The migrant crisis threatens to topple Merkel
Published in Business Spectator (Melbourne), 22 October 2015
Angela Merkel has been Germany’s Chancellor for 10 years, but this is the first time that she is facing serious challenges. Merkel may have survived the euro crisis without a dent in her popularity but Europe’s refugee crisis is leading observers to a hitherto unthinkable question: what if Merkel stumbles over the uncontrolled influx of migrants into her country?
There are problems for Merkel on two fronts. Domestically, her long reign in the opinion polls is drawing to a close as people realise the consequences of her open borders policy. There are now between 5000 and 10,000 migrants arriving in Germany every day. Meanwhile internationally, Merkel faces a double confrontation. On the one hand, EU partners are furious with Germany’s unilateralism. On the other, she now has to beg Turkey for help in containing the flow of Syrian refugees.
It is not the first time that Merkel has burdened Germany with the results of her policies. Her decision to switch off nuclear power stations cost energy consumers dearly. Her guarantees for other eurozone countries will haunt German taxpayers for generations.
The difference between these events and the refugee crisis is the latter’s greater visibility and its immediate effect. Across Germany, students can no longer attend their sports classes because their school gyms have been converted into makeshift asylum seeker homes. There are reports about increased crime rates in places with refugees. Above all, there are no credible plans to regain control over Germany’s borders.
All of the above have led to a development which, at least by Merkel’s standards, must count as a revolt. Her own party members are openly defying her leadership.
A couple of weeks ago, almost three dozen mid-ranking functionaries of her own party wrote a letter to their Chancellor to protest against her policies, calling them incompatible with their party’s principles. Merkel then faced her parliamentary caucus where, according to media reports, about a fifth of MPs were critical of her stance on refugees. Her party’s youth organisation also distanced itself from their leader, and at a party gathering in Saxony there were even voices calling for her resignation while she was present.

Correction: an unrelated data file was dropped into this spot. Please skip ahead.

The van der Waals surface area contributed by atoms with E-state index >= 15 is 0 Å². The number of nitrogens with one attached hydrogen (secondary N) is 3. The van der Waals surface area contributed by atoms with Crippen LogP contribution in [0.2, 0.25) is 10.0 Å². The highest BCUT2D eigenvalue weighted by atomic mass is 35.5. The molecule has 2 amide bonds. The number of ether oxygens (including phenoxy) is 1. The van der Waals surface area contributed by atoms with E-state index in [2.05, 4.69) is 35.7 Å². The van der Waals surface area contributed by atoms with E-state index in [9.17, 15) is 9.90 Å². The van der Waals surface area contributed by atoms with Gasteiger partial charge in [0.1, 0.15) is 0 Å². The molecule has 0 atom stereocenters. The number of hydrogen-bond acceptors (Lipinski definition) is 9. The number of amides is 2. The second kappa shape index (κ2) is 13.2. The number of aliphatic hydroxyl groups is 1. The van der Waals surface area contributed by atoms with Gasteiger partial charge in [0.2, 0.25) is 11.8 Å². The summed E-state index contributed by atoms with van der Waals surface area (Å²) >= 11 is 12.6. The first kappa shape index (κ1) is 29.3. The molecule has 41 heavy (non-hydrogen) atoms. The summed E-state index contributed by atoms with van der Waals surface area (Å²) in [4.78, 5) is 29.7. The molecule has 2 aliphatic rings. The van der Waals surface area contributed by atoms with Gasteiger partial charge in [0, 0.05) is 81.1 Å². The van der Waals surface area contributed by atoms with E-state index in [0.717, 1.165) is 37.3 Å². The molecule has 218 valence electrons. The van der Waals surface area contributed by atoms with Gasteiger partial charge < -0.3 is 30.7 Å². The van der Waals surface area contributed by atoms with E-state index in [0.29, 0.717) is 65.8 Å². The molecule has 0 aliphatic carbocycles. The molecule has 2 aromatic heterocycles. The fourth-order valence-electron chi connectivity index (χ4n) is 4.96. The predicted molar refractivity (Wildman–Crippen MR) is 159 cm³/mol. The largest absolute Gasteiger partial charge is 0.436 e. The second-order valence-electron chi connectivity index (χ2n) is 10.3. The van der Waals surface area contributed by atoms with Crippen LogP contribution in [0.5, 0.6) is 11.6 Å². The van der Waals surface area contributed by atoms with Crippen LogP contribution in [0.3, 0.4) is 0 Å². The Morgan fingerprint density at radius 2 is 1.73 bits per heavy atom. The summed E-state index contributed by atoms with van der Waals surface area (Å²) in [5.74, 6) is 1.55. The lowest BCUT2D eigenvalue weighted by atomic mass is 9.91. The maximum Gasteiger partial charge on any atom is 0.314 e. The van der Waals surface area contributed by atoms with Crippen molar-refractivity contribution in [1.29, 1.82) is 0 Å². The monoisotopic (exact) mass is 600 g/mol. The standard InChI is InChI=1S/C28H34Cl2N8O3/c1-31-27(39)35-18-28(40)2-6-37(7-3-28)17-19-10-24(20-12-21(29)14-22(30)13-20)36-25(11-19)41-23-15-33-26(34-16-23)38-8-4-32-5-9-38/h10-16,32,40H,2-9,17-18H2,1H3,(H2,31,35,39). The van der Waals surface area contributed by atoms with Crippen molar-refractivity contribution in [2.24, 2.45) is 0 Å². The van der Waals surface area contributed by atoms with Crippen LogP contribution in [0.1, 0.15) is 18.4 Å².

For the supposedly most powerful woman in global politics, these events must have been a new experience. She is no longer beyond criticism, even though her personal popularity used to secure her party good election results in the past.
But Merkel’s popularity is eroding, with direct consequences for her party’s fortunes. One poll revealed that a third of voters even called for Merkel’s resignation over the refugee crisis. Another showed that her party’s share of the vote had fallen to only 37 per cent, the lowest level in two years, and five percentage points lower than only a couple of months ago.
Suddenly, a new word has entered political discussions in Germany: Merkeldämmerung, a pun on Richard Wagner’s Götterdämmerung (‘the twilight of the gods’). And indeed the Germans are increasingly realising that Merkel is a goddess that failed. Maybe she never even was one.